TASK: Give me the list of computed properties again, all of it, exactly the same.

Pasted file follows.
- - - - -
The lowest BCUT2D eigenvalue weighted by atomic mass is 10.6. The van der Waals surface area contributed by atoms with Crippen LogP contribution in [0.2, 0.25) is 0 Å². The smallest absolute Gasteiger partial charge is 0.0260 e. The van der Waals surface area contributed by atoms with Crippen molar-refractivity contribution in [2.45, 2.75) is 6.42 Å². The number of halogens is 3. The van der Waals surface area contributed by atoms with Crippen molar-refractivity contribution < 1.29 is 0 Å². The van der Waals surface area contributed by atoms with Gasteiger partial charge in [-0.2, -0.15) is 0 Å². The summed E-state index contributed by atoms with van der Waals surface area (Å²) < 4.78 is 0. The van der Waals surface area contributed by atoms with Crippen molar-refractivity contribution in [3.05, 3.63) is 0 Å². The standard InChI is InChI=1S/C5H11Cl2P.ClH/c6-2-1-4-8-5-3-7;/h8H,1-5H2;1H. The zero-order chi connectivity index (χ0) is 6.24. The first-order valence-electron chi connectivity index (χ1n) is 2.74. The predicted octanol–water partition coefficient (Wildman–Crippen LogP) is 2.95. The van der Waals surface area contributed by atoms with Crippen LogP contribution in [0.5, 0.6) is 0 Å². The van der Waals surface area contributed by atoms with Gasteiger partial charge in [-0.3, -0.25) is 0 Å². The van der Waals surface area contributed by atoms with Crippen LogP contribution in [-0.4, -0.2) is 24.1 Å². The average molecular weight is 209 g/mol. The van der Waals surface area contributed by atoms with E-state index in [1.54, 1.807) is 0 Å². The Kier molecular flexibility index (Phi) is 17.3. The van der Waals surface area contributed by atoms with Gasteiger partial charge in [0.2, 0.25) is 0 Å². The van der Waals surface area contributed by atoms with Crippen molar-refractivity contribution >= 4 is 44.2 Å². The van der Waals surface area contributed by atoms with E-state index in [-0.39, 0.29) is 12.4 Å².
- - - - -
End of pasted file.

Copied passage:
The lowest BCUT2D eigenvalue weighted by atomic mass is 10.6. The van der Waals surface area contributed by atoms with Crippen LogP contribution in [0.2, 0.25) is 0 Å². The smallest absolute Gasteiger partial charge is 0.0260 e. The van der Waals surface area contributed by atoms with Crippen molar-refractivity contribution in [2.45, 2.75) is 6.42 Å². The number of halogens is 3. The van der Waals surface area contributed by atoms with Crippen molar-refractivity contribution < 1.29 is 0 Å². The van der Waals surface area contributed by atoms with Gasteiger partial charge in [-0.2, -0.15) is 0 Å². The summed E-state index contributed by atoms with van der Waals surface area (Å²) < 4.78 is 0. The van der Waals surface area contributed by atoms with Crippen molar-refractivity contribution in [3.05, 3.63) is 0 Å². The standard InChI is InChI=1S/C5H11Cl2P.ClH/c6-2-1-4-8-5-3-7;/h8H,1-5H2;1H. The zero-order chi connectivity index (χ0) is 6.24. The first-order valence-electron chi connectivity index (χ1n) is 2.74. The predicted octanol–water partition coefficient (Wildman–Crippen LogP) is 2.95. The van der Waals surface area contributed by atoms with Crippen LogP contribution in [0.5, 0.6) is 0 Å². The van der Waals surface area contributed by atoms with Gasteiger partial charge in [-0.3, -0.25) is 0 Å². The van der Waals surface area contributed by atoms with Crippen LogP contribution in [-0.4, -0.2) is 24.1 Å². The average molecular weight is 209 g/mol. The van der Waals surface area contributed by atoms with E-state index in [1.54, 1.807) is 0 Å². The Kier molecular flexibility index (Phi) is 17.3. The van der Waals surface area contributed by atoms with Gasteiger partial charge in [0.2, 0.25) is 0 Å². The van der Waals surface area contributed by atoms with Crippen molar-refractivity contribution >= 4 is 44.2 Å². The van der Waals surface area contributed by atoms with E-state index in [-0.39, 0.29) is 12.4 Å².